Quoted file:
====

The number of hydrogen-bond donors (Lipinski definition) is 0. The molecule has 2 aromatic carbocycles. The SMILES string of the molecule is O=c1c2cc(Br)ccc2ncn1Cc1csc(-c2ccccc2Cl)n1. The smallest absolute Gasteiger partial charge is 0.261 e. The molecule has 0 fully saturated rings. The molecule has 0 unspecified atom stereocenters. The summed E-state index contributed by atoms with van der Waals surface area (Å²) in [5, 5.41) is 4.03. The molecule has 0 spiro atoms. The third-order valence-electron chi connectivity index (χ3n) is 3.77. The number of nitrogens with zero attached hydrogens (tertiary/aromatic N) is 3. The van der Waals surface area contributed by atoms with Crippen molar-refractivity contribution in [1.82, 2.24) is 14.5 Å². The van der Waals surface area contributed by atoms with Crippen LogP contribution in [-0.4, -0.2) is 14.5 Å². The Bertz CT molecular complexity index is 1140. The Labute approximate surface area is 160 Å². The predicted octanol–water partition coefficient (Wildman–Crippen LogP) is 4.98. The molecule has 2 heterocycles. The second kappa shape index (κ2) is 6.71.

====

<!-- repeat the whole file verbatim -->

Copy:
The number of hydrogen-bond donors (Lipinski definition) is 0. The molecule has 2 aromatic carbocycles. The SMILES string of the molecule is O=c1c2cc(Br)ccc2ncn1Cc1csc(-c2ccccc2Cl)n1. The smallest absolute Gasteiger partial charge is 0.261 e. The molecule has 0 fully saturated rings. The molecule has 0 unspecified atom stereocenters. The summed E-state index contributed by atoms with van der Waals surface area (Å²) in [5, 5.41) is 4.03. The molecule has 0 spiro atoms. The third-order valence-electron chi connectivity index (χ3n) is 3.77. The number of nitrogens with zero attached hydrogens (tertiary/aromatic N) is 3. The van der Waals surface area contributed by atoms with Crippen molar-refractivity contribution in [1.82, 2.24) is 14.5 Å². The van der Waals surface area contributed by atoms with Crippen LogP contribution in [-0.4, -0.2) is 14.5 Å². The Bertz CT molecular complexity index is 1140. The Labute approximate surface area is 160 Å². The predicted octanol–water partition coefficient (Wildman–Crippen LogP) is 4.98. The molecule has 2 heterocycles. The second kappa shape index (κ2) is 6.71.